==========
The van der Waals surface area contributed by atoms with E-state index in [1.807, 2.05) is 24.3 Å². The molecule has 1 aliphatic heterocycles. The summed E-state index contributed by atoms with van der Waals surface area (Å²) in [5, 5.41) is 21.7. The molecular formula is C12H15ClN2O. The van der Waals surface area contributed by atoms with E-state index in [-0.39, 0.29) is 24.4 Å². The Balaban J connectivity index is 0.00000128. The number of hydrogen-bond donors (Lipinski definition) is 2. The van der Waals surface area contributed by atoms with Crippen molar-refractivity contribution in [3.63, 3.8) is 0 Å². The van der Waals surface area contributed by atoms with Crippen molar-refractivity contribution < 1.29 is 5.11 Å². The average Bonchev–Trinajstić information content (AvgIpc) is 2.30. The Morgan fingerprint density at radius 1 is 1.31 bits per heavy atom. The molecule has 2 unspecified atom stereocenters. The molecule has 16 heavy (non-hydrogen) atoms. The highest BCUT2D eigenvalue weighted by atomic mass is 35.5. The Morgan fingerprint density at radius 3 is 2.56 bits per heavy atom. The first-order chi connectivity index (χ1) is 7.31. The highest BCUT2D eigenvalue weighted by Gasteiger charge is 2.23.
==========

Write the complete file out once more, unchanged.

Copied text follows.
The van der Waals surface area contributed by atoms with E-state index in [1.807, 2.05) is 24.3 Å². The molecule has 1 aliphatic heterocycles. The summed E-state index contributed by atoms with van der Waals surface area (Å²) in [5, 5.41) is 21.7. The molecular formula is C12H15ClN2O. The van der Waals surface area contributed by atoms with E-state index in [-0.39, 0.29) is 24.4 Å². The Balaban J connectivity index is 0.00000128. The number of hydrogen-bond donors (Lipinski definition) is 2. The van der Waals surface area contributed by atoms with Crippen molar-refractivity contribution in [3.63, 3.8) is 0 Å². The van der Waals surface area contributed by atoms with Crippen molar-refractivity contribution < 1.29 is 5.11 Å². The average Bonchev–Trinajstić information content (AvgIpc) is 2.30. The Morgan fingerprint density at radius 1 is 1.31 bits per heavy atom. The molecule has 2 unspecified atom stereocenters. The molecule has 16 heavy (non-hydrogen) atoms. The highest BCUT2D eigenvalue weighted by atomic mass is 35.5. The Morgan fingerprint density at radius 3 is 2.56 bits per heavy atom. The first-order chi connectivity index (χ1) is 7.31. The highest BCUT2D eigenvalue weighted by Gasteiger charge is 2.23.